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The myth of "original creation"

Techdirt has an interesting article up about the myth of the “original creator” – the idea that copyright protects individual creators working in a vacuum come up with new, unique ideas that are not based on anything that precedes them. This is, as any author, musician, or inventor knows, not the way it works in practice.

By Kristopher A. Nelson in

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Gerty Theresa Radnitz Cori (1896-1957) and Carl Ferdinand Cori (1896-1984)

Techdirt has an interesting article up about the myth of the “original creator” – the idea that copyright and IP protects individual creators working in a vacuum come up with new, unique ideas that are not based on anything that precedes them. This is, as any author, musician, or inventor knows, not the way it works in practice.

It’s nice to see more and more people recognizing and speaking out about these things. The idea that there is a single “author” or “creator” who deserves to get money any time anyone else builds upon his or her works is something that should be seen as increasingly ridiculous as people recognize that all works are created based on the works of others, and it’s inherently silly to try to charge everyone to pay back each and every one of their influences in creating a new work.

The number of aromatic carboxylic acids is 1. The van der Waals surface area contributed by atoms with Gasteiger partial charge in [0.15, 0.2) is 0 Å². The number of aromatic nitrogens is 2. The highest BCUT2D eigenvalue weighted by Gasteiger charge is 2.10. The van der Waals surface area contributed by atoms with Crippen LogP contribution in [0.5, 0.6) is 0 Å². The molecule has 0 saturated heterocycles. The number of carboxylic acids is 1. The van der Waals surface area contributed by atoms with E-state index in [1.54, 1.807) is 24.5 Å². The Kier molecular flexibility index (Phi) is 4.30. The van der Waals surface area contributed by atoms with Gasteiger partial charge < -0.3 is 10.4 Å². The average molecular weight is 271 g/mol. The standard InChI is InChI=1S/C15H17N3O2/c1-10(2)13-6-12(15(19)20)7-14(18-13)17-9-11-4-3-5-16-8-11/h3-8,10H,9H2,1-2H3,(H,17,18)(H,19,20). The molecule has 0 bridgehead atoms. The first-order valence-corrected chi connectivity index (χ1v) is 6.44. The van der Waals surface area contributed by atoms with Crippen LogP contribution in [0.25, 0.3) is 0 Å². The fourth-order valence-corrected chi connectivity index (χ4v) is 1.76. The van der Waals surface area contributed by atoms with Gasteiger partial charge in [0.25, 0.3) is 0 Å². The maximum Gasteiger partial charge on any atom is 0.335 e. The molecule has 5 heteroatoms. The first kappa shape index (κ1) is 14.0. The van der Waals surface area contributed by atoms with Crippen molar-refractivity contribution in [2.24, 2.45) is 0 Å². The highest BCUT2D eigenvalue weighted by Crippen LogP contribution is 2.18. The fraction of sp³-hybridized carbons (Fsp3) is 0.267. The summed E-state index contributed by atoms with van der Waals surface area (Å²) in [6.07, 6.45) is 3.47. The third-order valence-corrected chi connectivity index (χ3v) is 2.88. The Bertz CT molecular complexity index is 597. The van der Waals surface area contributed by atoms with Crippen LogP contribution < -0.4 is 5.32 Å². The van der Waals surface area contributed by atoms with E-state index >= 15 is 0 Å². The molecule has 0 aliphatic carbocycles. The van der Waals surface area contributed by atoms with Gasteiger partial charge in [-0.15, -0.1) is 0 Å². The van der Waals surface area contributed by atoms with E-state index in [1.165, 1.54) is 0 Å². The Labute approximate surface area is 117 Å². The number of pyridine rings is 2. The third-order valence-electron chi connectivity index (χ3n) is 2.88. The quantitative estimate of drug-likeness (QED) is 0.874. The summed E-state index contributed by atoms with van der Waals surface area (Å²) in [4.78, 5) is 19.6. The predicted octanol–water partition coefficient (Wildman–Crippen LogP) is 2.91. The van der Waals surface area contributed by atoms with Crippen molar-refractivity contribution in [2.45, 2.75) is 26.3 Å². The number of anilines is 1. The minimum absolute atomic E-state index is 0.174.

via The Myth Of Original Creators | Techdirt.

Even though many people think of this idea as foundational to the justification for copyright, it is not only not the way creation happens, but also ignores the fact that many copyright and patent owners are not the original creators of the work. A justification of original creation actually supports a “moral rights” approach to IP – taken more by Europeans, and especially the French – not the American approach, which focuses on ownership of rights and monetary rewards for supporting innovation.